material on your web site. Not only did I find the 1901
census most helpful, but your 1935-1985
Index to biographical notices, 'Clare Champion" had information
on many of our Lynch, O'Malley and Callinan relatives... Again thank you
for being so helpful! Lucy Lynch
Date: 23rd January 2004
Your website is astounding and outstanding!
Date: 15th January 2004
Dear Sir or Madam:While going through the 1659
census on your website I kept seeing the word "Teigh" or
"Oge." Are these names or titles? By the way, your website is
incredible. For someone like me in far-flung frozen Minnesota who loves
exploring family and Irish history, your website is a great joy. The way
it has grown and expanded in the last few years is truly amazing. The
best of the New Year to you all.
Stephen J. McInerny
I'm so glad someone is reading through the 1659 census! In reply to your
question, Teigh, or Teige, is a forename (Christian name). It is in use
today, usually spelt Tadhg. Oge simply means 'young' and would be the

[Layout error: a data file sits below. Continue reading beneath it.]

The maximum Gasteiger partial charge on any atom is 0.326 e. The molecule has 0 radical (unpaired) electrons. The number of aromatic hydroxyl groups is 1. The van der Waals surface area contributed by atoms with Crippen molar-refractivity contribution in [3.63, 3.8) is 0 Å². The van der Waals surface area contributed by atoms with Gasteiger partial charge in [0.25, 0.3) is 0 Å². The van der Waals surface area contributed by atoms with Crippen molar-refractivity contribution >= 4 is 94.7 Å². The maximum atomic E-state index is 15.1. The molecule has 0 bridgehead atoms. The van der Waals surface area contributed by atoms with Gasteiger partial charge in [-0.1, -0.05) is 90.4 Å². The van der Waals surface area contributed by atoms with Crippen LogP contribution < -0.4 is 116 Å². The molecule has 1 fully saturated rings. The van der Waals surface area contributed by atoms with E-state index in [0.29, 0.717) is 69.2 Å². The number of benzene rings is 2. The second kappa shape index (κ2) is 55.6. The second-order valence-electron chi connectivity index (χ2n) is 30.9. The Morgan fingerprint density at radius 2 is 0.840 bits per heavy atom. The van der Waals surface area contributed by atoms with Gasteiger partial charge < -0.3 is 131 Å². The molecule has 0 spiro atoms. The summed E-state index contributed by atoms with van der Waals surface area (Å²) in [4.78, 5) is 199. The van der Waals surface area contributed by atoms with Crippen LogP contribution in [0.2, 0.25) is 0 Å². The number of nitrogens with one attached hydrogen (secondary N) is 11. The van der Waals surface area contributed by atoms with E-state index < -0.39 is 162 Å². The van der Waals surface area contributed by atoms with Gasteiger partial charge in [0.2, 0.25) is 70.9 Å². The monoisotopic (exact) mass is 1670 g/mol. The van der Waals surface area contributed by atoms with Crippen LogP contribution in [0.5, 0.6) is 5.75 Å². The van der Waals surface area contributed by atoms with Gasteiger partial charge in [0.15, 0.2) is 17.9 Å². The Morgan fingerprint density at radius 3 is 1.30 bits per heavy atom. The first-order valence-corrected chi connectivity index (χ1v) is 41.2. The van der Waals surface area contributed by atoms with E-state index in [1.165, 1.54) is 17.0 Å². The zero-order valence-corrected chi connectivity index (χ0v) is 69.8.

equivalent of Junior or Jnr. today. It's spelt Og today. It was normally
used to distinguish between a father and son with the same forename.
All the best,
Clare County Library]
Thank you for your quick response to my question. I'm sure I am not the
only person around the world reading through the census. Every time I
visit your web site it seems there is something new and intriguing. Like
many Americans, I am very interested in my Irish roots and Irish history.
When I went through your 1842
directory of Kilkee and saw McInernys (MacInerneys, etc) listed I
was thrilled. My family left Kilfearagh
Parish in 1844 and ever since there has been an Austin McInerny in
every generation, including my brother and my son. To see two of them
in the Kilkee directory was a real revelation. When it comes to content,
you have by far one of the best web sites I have ever visited. Keep up
the great work.
Stephen J. McInerny
Minneapolis, Minnesota, USA
Date: 4th January 2004
Just a short note to say thank you very much for compiling the County
Clare Griffiths Valuation
list. It is a great help.
CLARE IN AUSTRALIA.